Researchers have studied a new treatment that could offer a new successful way to support those with OCD
It’s a condition that affects 1–2% of the population, sometimes significantly affecting their day-to-day lives, and is accompanied by other mental health problems such as depression and anxiety. But, now, a new treatment for OCD could be on the horizon.
Obsessive compulsive disorder (OCD) is a mental health condition where the individual experiences obsessive thoughts and compulsive behaviours. It affects men and women alike, and can begin in early childhood – though it most commonly begins in puberty and early adulthood. According to the NHS, ‘obsessions’ describe unwanted and unpleasant thoughts, images, or urges that can cause feelings of anxiety, unease, or disgust. ‘Compulsions’ then refer to repetitive behaviours or mental acts that the individual feels they need to do in order to relieve the unpleasant feelings brought on by the obsessive thoughts.
Research into the development of new OCD treatment is dramatically underfunded, with only 85p spent on OCD research per patient, per year, in the UK.
Currently, there are two main treatments for OCD. Firstly, talking therapy – commonly cognitive behavioural therapy (CBT) is used, and is believed to help individuals face their fears and obsessive thoughts directly, so they have less of a need to follow compulsions. The second option is medication, usually with an antidepressant such as selective serotonin reuptake inhibitors (SSRIs) or another antidepressant called clomipramine. Others will see some success by combining the two approaches. But are there other options out there?
Transcranial direct current stimulation (tDCS) is a non-invasive brain stimulation technique that applies a low electrical current to a specific area of the brain, via electrodes which have been placed on the scalp. And a new study from the University of Hertfordshire and OCD charity Orchard has recently been completed, wherein tDCS was used to treat patients with OCD.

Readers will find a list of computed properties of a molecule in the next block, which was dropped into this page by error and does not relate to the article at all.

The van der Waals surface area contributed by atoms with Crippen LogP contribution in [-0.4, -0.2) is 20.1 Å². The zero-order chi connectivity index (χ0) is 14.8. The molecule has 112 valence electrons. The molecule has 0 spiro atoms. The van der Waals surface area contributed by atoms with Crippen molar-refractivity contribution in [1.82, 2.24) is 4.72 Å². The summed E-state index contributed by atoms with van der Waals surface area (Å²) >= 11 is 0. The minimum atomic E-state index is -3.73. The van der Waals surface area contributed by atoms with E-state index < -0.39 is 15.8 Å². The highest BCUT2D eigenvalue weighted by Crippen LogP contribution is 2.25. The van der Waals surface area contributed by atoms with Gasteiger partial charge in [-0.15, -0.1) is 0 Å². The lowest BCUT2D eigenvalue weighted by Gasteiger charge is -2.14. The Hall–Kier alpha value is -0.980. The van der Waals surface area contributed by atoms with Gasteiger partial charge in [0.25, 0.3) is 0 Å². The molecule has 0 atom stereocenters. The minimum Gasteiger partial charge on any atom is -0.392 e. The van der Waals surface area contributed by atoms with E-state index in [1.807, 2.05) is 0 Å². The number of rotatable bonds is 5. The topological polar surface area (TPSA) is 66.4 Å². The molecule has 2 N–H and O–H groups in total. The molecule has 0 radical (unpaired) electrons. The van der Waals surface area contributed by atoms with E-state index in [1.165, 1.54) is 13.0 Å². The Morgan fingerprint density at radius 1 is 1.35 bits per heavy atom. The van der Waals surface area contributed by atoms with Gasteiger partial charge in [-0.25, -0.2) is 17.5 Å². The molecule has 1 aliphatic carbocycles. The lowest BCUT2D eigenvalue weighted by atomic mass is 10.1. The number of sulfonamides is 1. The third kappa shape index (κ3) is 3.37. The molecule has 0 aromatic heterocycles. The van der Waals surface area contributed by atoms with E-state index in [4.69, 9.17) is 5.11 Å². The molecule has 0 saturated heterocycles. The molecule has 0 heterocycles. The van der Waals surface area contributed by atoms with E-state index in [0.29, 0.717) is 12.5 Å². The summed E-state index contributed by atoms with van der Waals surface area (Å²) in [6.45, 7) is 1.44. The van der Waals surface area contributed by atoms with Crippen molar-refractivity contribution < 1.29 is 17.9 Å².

In a sample of 20 people with OCD, the patients were tested with three rounds of tDCS, and their symptoms were measured before, during, and after the treatment. What the researchers saw was a reduction in their patients' symptoms for up to four hours following the treatment.
“I’m very pleased our initial research has shown that modern, non-invasive brain stimulation has so much potential as a method of treatment – and that it was well received by patients in the study,” says Professor Naomi Fineberg, Professor of Psychiatry at the University of Hertfordshire. “We know that the effects of OCD are not only incredibly challenging for individuals living with the condition, but have a widespread impact on our healthcare services, education system and workforces. I hope this leads to larger-scale research that can make a real breakthrough in OCD management and treatment”.
Considering the results so far, Nick Sireau, founder of Orchard OCD, said: “This is promising news. Even though this is a small feasibility study, it shows that tDCS could potentially be a fast-acting treatment to help OCD patients achieve some form of relief when in the middle of an OCD crisis. A larger study will be needed to confirm this, to determine the optimal treatment parameters and hopefully obtain regulatory approval.”
Looking to the future, the next step for the team of researchers is to determine the impact and duration of the therapy’s effect, with the hope of offering an option that can have a significantly positive impact on the lives of those living with OCD.